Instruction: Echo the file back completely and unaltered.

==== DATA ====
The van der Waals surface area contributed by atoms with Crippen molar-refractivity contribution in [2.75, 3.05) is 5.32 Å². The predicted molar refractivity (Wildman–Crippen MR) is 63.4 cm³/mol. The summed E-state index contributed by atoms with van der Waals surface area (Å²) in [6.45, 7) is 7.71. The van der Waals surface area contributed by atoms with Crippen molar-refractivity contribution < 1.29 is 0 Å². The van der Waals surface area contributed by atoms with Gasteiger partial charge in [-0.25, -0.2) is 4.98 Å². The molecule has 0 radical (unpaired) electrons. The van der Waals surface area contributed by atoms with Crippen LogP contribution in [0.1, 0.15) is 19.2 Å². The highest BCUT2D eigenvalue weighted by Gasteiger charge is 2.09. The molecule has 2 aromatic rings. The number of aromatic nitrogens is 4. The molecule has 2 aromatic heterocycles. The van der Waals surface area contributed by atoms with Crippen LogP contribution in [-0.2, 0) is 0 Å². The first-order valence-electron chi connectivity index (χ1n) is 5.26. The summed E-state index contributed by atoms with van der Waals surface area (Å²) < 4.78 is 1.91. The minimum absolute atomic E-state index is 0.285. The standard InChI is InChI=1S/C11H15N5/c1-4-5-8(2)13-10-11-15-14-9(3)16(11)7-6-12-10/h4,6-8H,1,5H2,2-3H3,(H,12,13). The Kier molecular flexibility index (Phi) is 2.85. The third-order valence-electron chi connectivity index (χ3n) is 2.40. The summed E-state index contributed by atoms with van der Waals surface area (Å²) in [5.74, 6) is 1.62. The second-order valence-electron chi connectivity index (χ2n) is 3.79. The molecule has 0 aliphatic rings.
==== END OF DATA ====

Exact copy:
The van der Waals surface area contributed by atoms with Crippen molar-refractivity contribution in [2.75, 3.05) is 5.32 Å². The predicted molar refractivity (Wildman–Crippen MR) is 63.4 cm³/mol. The summed E-state index contributed by atoms with van der Waals surface area (Å²) in [6.45, 7) is 7.71. The van der Waals surface area contributed by atoms with Crippen molar-refractivity contribution < 1.29 is 0 Å². The van der Waals surface area contributed by atoms with Gasteiger partial charge in [-0.25, -0.2) is 4.98 Å². The molecule has 0 radical (unpaired) electrons. The van der Waals surface area contributed by atoms with Crippen LogP contribution in [0.1, 0.15) is 19.2 Å². The highest BCUT2D eigenvalue weighted by Gasteiger charge is 2.09. The molecule has 2 aromatic rings. The number of aromatic nitrogens is 4. The molecule has 2 aromatic heterocycles. The van der Waals surface area contributed by atoms with Crippen LogP contribution in [-0.2, 0) is 0 Å². The first-order valence-electron chi connectivity index (χ1n) is 5.26. The summed E-state index contributed by atoms with van der Waals surface area (Å²) < 4.78 is 1.91. The minimum absolute atomic E-state index is 0.285. The standard InChI is InChI=1S/C11H15N5/c1-4-5-8(2)13-10-11-15-14-9(3)16(11)7-6-12-10/h4,6-8H,1,5H2,2-3H3,(H,12,13). The Kier molecular flexibility index (Phi) is 2.85. The third-order valence-electron chi connectivity index (χ3n) is 2.40. The summed E-state index contributed by atoms with van der Waals surface area (Å²) in [5.74, 6) is 1.62. The second-order valence-electron chi connectivity index (χ2n) is 3.79. The molecule has 0 aliphatic rings.